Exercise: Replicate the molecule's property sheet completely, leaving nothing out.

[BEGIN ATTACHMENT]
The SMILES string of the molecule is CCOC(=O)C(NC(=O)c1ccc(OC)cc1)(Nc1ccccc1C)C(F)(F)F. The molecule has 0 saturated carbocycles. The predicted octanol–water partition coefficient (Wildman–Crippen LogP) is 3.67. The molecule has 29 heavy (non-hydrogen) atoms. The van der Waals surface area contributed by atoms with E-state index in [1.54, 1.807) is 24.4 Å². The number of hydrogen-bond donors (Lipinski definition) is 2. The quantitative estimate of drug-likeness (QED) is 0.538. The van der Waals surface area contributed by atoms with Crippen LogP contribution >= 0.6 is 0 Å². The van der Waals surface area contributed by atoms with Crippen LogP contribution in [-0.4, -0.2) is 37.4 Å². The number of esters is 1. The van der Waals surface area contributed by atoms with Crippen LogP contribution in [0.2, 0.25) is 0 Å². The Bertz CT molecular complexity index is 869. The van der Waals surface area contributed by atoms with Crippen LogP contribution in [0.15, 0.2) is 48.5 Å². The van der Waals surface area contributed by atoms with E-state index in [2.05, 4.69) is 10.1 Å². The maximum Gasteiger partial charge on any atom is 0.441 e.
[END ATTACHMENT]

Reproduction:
The SMILES string of the molecule is CCOC(=O)C(NC(=O)c1ccc(OC)cc1)(Nc1ccccc1C)C(F)(F)F. The molecule has 0 saturated carbocycles. The predicted octanol–water partition coefficient (Wildman–Crippen LogP) is 3.67. The molecule has 29 heavy (non-hydrogen) atoms. The van der Waals surface area contributed by atoms with E-state index in [1.54, 1.807) is 24.4 Å². The number of hydrogen-bond donors (Lipinski definition) is 2. The quantitative estimate of drug-likeness (QED) is 0.538. The van der Waals surface area contributed by atoms with Crippen LogP contribution >= 0.6 is 0 Å². The van der Waals surface area contributed by atoms with Crippen LogP contribution in [-0.4, -0.2) is 37.4 Å². The number of esters is 1. The van der Waals surface area contributed by atoms with Crippen LogP contribution in [0.2, 0.25) is 0 Å². The Bertz CT molecular complexity index is 869. The van der Waals surface area contributed by atoms with Crippen LogP contribution in [0.15, 0.2) is 48.5 Å². The van der Waals surface area contributed by atoms with E-state index in [2.05, 4.69) is 10.1 Å². The maximum Gasteiger partial charge on any atom is 0.441 e.